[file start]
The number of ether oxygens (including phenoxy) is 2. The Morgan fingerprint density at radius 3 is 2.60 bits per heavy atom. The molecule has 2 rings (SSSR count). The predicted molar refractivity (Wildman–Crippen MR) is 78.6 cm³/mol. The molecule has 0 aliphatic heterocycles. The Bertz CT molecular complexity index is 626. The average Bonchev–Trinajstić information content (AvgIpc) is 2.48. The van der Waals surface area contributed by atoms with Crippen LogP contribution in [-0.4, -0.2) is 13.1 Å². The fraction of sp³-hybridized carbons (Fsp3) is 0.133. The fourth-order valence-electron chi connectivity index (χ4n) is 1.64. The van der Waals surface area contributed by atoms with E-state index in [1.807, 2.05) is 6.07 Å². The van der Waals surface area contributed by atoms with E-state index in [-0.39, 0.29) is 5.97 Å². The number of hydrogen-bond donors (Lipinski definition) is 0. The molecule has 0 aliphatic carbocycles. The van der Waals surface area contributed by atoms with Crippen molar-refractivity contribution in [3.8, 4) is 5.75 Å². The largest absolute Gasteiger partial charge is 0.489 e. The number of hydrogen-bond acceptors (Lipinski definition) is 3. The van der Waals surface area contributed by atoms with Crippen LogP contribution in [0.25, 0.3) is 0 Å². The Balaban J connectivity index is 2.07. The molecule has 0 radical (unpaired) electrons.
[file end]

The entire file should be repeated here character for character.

The number of ether oxygens (including phenoxy) is 2. The Morgan fingerprint density at radius 3 is 2.60 bits per heavy atom. The molecule has 2 rings (SSSR count). The predicted molar refractivity (Wildman–Crippen MR) is 78.6 cm³/mol. The molecule has 0 aliphatic heterocycles. The Bertz CT molecular complexity index is 626. The average Bonchev–Trinajstić information content (AvgIpc) is 2.48. The van der Waals surface area contributed by atoms with Crippen LogP contribution in [-0.4, -0.2) is 13.1 Å². The fraction of sp³-hybridized carbons (Fsp3) is 0.133. The fourth-order valence-electron chi connectivity index (χ4n) is 1.64. The van der Waals surface area contributed by atoms with E-state index in [1.807, 2.05) is 6.07 Å². The van der Waals surface area contributed by atoms with E-state index in [-0.39, 0.29) is 5.97 Å². The number of hydrogen-bond donors (Lipinski definition) is 0. The molecule has 0 aliphatic carbocycles. The van der Waals surface area contributed by atoms with Crippen molar-refractivity contribution in [3.8, 4) is 5.75 Å². The largest absolute Gasteiger partial charge is 0.489 e. The number of hydrogen-bond acceptors (Lipinski definition) is 3. The van der Waals surface area contributed by atoms with Crippen LogP contribution in [0.25, 0.3) is 0 Å². The Balaban J connectivity index is 2.07. The molecule has 0 radical (unpaired) electrons.